Well pipe down there, Pepe. I’ve made this argument before and I’ll make it again, partly because I like arguing and partly because I refuse to let anyone out-cynical me. The areas of your cities that you call Chinatown and Little Italy are about as Chinese and Italian as fortune cookies and Chef-Boy-Ardee. Which is to say not at all. It’s all fake. Or at the very least it’s all the original culture sort of mushed up with the local culture and then boiled together over time. Anyone who claims to like “Italian food” and then goes to Italy quickly catches on that there are, in reality, eighty bajillion different types of Italian cuisine from southern to Sicilian to Tuscan to northern and that most of them serve horse. And none of them put olive oil on the table with your bread. And the bread sort of sucks.

One of the wonderful things about culture is how flimsy it is, which makes it a terrific medium for soaking up whatever happens to be around at the time and taking it to heart. My point here is that I’m more than happy to view the fake Epcot worlds as being just as real as Little Italy and Chinatown no matter how un-hip that makes me seem. So take off your Che Guevara t-shirt and shut the fuck up.

That being said the food at Epcot is nothing compared to the food in New York City’s neighborhoods, plus you get a lot more diversity in New York with the additions of Korea and Ethiopia and Nepal and on and on.

On the other hand wandering through twelve cultures in New York would ring up about two-hundred dollars in cab fare while at Disney it’s a nice leisurely stroll that you get drunk during.

Decision: Disney World

Summary: It’s all nuts to me and Disney allows roadies.

Round 4: Rides

The rides are one of the biggest attractions at Disney World, and for good reason. From The Tower of Terror, which is just so very wonderful, to Dumbo, which my 3-year old niece thinks is just so very wonderful, the flying, spinning storytelling trips through time and space in everything from tea cups to train cars tend to make up the bulk of most memories from Disney World. The negative to this is, of course, that everyone else in the park is trying to get on these rides and you can burn a lot of time waiting on lines. Still, it’s a theme park and lines are de rigueur so I can’t take too many points off for that.

Plus you can spend a lot of time waiting for one of New York’s rides, especially if it’s on the cursed orange line. And when you do board your train it usually goes sort of slow and at no point does it suddenly plummet down thirteen stories. So at first blush Disney seems to win here.

However, on New York City subways the people are as much a part of the ride as anything and dear god do I love the people. Crazy or happy, neurotic or asleep, dressed in full-on pimp gear or decked out like a wizard you will see every possible combination of everything if you take a seat on a subway car and keep your eyes open. I’ve gotten countless stories and characters from the nutcases and briefcases that have bounced in and out of my subway rides and just when you think you’ve seen it all you catch a train while a Knicks game is letting out and your car fills up with inebriated lunatics speaking in dialects that have yet to be recorded anywhere. And then someone walks by selling batteries at a very reasonable price. Combine that with a subway going to the boroughs where you break through into daylight for the first time and look back at the city framed in bridges and we have our winner.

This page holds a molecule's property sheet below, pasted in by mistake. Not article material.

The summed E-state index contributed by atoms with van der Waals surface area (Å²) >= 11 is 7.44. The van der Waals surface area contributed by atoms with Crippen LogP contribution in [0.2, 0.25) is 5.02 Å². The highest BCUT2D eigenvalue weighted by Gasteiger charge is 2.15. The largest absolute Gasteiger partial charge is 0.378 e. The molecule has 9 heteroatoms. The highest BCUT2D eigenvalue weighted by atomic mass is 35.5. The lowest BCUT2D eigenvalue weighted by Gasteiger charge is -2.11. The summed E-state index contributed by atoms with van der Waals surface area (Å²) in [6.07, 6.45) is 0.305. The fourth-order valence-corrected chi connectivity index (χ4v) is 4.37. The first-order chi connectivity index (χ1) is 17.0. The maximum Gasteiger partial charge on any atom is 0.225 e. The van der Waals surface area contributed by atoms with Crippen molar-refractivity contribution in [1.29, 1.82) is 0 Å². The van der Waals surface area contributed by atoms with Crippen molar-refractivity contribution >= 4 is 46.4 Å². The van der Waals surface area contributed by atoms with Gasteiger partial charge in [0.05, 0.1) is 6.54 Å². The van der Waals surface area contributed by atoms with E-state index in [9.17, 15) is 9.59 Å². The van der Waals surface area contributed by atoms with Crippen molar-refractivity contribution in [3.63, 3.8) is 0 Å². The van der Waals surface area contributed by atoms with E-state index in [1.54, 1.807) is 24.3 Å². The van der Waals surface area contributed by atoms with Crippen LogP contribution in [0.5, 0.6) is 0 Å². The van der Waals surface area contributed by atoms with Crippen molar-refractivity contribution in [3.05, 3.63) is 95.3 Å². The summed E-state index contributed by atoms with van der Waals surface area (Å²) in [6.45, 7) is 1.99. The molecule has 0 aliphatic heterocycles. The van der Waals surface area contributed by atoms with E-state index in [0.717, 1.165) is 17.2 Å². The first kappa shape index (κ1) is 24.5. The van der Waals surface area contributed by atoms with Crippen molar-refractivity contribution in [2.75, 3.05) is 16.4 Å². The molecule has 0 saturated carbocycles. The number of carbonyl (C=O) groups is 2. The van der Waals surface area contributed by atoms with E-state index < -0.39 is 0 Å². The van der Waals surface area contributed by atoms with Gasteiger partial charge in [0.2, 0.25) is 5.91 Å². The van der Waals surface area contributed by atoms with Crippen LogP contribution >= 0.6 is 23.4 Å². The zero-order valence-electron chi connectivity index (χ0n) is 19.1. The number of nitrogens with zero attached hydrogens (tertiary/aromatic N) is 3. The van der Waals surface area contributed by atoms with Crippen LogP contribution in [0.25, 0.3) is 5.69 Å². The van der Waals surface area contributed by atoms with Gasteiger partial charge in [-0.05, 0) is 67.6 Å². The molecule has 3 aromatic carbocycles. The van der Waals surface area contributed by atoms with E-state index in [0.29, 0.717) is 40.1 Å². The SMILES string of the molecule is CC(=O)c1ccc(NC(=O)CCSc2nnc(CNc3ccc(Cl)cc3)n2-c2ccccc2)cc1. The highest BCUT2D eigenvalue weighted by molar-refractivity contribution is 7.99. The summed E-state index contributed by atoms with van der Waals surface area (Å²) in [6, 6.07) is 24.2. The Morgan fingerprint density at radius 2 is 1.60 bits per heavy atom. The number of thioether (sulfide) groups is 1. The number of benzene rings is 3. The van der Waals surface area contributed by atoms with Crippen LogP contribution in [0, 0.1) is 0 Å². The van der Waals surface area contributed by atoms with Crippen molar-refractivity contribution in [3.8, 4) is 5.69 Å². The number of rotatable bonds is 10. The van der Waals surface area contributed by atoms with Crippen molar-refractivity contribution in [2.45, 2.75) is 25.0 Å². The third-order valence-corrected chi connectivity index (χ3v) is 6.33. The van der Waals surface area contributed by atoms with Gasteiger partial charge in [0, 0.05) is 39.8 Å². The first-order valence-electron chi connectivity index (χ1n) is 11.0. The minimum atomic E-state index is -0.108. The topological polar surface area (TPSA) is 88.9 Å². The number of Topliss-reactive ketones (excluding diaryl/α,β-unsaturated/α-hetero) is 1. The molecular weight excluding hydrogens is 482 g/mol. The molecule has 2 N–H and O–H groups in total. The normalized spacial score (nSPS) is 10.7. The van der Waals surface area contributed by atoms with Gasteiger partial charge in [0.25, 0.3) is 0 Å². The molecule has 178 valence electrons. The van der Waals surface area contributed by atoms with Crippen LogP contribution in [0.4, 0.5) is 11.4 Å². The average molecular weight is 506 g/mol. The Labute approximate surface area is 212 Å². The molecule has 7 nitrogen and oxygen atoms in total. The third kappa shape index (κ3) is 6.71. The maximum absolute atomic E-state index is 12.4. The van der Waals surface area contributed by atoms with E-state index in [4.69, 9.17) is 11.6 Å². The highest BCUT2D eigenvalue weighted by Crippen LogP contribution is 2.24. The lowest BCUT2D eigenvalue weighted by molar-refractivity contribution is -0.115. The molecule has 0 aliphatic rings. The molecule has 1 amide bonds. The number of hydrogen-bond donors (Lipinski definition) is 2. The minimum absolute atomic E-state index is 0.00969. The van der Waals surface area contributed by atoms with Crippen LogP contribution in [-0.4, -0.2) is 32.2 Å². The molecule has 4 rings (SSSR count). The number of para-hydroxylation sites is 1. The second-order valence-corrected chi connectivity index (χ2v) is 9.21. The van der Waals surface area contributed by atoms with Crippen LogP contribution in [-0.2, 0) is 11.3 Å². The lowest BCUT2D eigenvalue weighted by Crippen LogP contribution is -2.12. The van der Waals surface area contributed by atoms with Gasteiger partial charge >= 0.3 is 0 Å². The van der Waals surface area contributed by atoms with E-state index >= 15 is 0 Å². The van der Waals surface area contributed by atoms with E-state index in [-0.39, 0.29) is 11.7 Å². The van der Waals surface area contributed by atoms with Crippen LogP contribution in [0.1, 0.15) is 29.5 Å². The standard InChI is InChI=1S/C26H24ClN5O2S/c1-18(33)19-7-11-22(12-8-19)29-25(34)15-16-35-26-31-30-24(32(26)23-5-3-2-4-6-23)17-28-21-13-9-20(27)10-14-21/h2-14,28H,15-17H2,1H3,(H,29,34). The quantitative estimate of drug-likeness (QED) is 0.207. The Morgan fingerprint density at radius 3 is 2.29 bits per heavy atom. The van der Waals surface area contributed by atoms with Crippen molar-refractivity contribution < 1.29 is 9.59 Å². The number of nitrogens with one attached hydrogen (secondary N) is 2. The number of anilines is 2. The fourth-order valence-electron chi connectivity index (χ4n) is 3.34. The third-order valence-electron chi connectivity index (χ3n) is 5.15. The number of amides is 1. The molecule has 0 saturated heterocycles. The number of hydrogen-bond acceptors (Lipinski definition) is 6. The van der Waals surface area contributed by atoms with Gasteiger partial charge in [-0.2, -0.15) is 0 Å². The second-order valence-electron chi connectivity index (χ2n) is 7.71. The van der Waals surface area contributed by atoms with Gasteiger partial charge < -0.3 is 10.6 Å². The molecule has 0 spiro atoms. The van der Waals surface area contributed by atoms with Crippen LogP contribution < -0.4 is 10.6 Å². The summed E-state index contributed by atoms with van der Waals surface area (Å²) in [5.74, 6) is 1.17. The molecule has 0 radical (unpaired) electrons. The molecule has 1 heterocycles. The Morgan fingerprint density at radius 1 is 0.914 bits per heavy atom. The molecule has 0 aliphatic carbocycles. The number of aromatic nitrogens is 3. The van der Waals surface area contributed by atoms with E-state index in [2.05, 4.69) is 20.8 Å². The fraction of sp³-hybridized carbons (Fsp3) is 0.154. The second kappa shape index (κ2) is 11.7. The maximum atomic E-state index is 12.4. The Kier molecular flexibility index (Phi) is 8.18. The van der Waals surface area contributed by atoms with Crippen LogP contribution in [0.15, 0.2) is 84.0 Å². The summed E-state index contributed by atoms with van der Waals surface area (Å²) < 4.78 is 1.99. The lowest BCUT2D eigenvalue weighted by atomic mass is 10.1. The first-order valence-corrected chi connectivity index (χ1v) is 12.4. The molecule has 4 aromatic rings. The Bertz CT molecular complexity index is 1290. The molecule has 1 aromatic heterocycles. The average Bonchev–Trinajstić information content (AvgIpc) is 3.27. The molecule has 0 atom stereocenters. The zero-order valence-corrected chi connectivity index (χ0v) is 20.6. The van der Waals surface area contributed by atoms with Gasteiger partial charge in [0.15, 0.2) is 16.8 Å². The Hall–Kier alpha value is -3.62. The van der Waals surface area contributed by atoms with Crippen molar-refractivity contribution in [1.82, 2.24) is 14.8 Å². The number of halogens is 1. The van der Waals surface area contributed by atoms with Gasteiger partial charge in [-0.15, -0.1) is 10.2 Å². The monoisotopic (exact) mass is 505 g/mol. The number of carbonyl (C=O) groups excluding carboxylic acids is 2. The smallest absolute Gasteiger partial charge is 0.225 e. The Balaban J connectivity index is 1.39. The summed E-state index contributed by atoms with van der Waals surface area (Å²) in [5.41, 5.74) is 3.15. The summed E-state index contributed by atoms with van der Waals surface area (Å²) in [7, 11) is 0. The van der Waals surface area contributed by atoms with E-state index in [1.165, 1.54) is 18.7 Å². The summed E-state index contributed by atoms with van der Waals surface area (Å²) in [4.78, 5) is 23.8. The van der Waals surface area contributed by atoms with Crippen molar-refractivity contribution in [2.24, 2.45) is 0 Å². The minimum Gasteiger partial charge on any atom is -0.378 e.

Decision: New York City

Summary: People watching never loses its thrill. Also…seriously…why batteries?

Round 5: Soundtracks

I utterly loathe any and all musicals. As a friend of mine who shares this sentiment put it: “If you’re sitting there and the actors break into song and all you do is cringe and think, ‘Oh Jesus god no they’re singing again?!’ You are probably not a fan of musical theater.”

However, I love pretty much all the Disney films. Sneaking songs in via cartoons is downright dirty pool but it works and I’ve been known to sing “Under the Sea” in the shower in an awful Jamaican accent with the best of them.  And while you’re in Disney World you hear all the classics over and over, and over and over. Long after the kids are in bed and you’re having a drink at the bar you still find yourself humming along to “Be Our Guest.” I honestly can’t tell if this is a positive for the strength of impact or a negative.

So while we’re deliberating let’s go to New York. What do we have? Well we’ve got Frank Sinatra singing “New York, New York” after every Yankee win. We’ve got Billy Joel and his “New York State of Mind” as well as Alicia Keys and Jay-Z with their Empire rejoinder. We’ve got hip-hop and doo-wop and Ella and Louis singing about Autumn in New York. There’s The Beastie Boys and “The Boy From New York City,” Neil Diamond’s “Brooklyn Roads” and Bob Dylan’s “Positively 4th Street.” Simon and Garfunkel boxed here, Croce didn’t mess with Jim here, AC/DC feels safe here. The Pogues put on a fairy tale while The Ramones rode to Rockaway Beach. There’s jazz and show-tunes, trance and punk, ballads and beats, from uptown girls to downtown where the lights are bright to Bono singing about angels.

And anything that got left out Bruce has covered.

No contest.

Decision: New York City

Summary: I’m not repeating that.

Final Tally

Disney World: 2

New York City: 3

It’s good to be home.